“The opinion will affect not only iLottery and iGaming and the interstate poker compact among Delaware, Nevada and New Jersey), but it will also affect traditional lottery purchases via brick-and-mortar retailers,” Hichar said. “Language in the opinion supports the position that such intermediately routed transmissions are sent in ‘interstate commerce.’ Thus, lottery purchases—whether via traditional retailers or via PCs or mobile devices—and iGaming wagers, that originate in a state and are processed in the same state, but are routed intermediately out of the state or, according to some court cases, are merely sent via the internet without regard to their travel route could violate the Wire Act.”
“I expect that there will be litigation within that 90-day period,” he said, “as states sue the federal government seeking a declaratory judgment that the Wire Act applies only to sports betting.”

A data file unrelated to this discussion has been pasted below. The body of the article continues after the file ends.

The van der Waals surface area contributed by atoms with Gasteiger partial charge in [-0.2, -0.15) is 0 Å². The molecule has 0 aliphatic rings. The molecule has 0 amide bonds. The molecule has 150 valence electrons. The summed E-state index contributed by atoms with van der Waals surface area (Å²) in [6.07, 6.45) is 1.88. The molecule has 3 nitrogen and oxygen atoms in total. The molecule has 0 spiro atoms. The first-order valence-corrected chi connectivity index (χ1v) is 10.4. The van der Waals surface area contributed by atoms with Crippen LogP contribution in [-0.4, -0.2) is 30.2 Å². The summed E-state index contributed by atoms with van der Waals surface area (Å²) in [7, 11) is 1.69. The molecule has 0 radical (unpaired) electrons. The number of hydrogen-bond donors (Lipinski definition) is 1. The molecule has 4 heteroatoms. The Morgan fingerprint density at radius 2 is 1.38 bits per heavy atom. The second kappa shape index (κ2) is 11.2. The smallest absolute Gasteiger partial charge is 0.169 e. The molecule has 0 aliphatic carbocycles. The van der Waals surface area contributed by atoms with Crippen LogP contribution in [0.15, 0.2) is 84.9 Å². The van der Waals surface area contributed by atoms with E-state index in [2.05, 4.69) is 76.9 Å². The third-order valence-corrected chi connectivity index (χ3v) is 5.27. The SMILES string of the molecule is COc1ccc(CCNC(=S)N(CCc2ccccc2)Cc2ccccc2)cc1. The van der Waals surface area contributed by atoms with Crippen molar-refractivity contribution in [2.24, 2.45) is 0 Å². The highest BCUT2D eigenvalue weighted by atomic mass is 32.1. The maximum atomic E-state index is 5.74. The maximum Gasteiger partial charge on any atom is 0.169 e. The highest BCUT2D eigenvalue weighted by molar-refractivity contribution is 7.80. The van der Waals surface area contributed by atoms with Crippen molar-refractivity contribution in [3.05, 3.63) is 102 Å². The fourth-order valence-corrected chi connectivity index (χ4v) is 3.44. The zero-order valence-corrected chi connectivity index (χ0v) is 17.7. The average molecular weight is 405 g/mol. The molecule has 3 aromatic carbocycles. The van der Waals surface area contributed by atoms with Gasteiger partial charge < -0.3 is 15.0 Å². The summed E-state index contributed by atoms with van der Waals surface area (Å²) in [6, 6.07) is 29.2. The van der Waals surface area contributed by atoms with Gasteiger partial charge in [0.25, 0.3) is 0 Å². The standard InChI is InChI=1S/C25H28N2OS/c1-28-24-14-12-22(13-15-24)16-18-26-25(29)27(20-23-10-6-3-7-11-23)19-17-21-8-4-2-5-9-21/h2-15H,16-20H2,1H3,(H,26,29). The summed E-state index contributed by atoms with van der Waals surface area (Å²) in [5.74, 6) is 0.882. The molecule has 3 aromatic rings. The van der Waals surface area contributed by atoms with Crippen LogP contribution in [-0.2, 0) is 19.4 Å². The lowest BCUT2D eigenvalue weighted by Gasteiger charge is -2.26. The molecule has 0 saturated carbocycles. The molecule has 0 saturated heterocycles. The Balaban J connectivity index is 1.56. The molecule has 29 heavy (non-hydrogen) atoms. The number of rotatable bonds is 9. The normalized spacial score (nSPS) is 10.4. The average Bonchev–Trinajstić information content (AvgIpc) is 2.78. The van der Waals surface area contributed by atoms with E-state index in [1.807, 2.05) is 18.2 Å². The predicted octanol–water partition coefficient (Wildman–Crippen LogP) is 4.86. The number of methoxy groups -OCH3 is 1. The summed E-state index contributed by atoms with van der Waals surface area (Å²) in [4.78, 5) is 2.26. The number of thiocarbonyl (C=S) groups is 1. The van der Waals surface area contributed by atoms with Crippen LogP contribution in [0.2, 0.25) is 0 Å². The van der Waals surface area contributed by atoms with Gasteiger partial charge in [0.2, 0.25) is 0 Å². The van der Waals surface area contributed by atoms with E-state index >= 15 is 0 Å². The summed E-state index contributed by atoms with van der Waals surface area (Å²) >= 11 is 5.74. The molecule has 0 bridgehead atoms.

Analysts also point out that payments to gamblers from sites could also be routed to out-of-state processors.
Many analysts also think that until the outstanding issues are settled, states will be reluctant to implement online gambling. Still, Rhode Island has recently introduced a new bill to allow online gambling and no existing operations—either for online lotteries or casinos—have been reported to curtail their operations in any way.
While the Wire Act ruling has rattled more than a few cages in the U.S. iGaming world, some regulators are viewing the reinterpretation as a minor inconvenience.
One of those is the Pennsylvania Gaming Control Board.
The Pennsylvania board released a statement last week to the Penn Bets website that indicates the state’s newly legal online gaming market will proceed as planned, noting that initial operations, at least, will be completely intrastate, with online wagering contained through geofencing technology.
“We must thoroughly review and discuss the opinion to gauge any ramifications to gaming activities in Pennsylvania,” the statement from PGCB spokesman Doug Harbach said. “Meanwhile, as Pennsylvania’s current gaming is all intrastate and legal within the borders of the state, we will continue to regulate the legal forms of gaming as provided for in the Gaming Act.”